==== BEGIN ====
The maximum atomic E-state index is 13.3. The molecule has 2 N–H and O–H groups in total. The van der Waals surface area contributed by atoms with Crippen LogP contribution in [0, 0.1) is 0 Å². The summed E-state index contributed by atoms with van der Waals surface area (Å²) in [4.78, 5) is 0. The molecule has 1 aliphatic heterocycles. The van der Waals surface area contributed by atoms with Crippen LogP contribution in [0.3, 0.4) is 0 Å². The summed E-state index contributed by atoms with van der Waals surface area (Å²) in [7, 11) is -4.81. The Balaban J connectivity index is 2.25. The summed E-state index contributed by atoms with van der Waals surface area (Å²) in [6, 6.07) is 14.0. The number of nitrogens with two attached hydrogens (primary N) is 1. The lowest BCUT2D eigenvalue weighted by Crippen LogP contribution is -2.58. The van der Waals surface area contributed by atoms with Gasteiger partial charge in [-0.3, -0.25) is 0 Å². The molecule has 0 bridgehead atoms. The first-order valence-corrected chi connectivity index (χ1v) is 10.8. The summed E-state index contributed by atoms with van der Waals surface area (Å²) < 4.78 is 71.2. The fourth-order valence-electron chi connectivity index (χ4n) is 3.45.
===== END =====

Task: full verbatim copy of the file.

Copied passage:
The maximum atomic E-state index is 13.3. The molecule has 2 N–H and O–H groups in total. The van der Waals surface area contributed by atoms with Crippen LogP contribution in [0, 0.1) is 0 Å². The summed E-state index contributed by atoms with van der Waals surface area (Å²) in [4.78, 5) is 0. The molecule has 1 aliphatic heterocycles. The van der Waals surface area contributed by atoms with Crippen LogP contribution in [0.3, 0.4) is 0 Å². The summed E-state index contributed by atoms with van der Waals surface area (Å²) in [7, 11) is -4.81. The Balaban J connectivity index is 2.25. The summed E-state index contributed by atoms with van der Waals surface area (Å²) in [6, 6.07) is 14.0. The number of nitrogens with two attached hydrogens (primary N) is 1. The lowest BCUT2D eigenvalue weighted by Crippen LogP contribution is -2.58. The van der Waals surface area contributed by atoms with Gasteiger partial charge in [-0.3, -0.25) is 0 Å². The molecule has 0 bridgehead atoms. The first-order valence-corrected chi connectivity index (χ1v) is 10.8. The summed E-state index contributed by atoms with van der Waals surface area (Å²) < 4.78 is 71.2. The fourth-order valence-electron chi connectivity index (χ4n) is 3.45.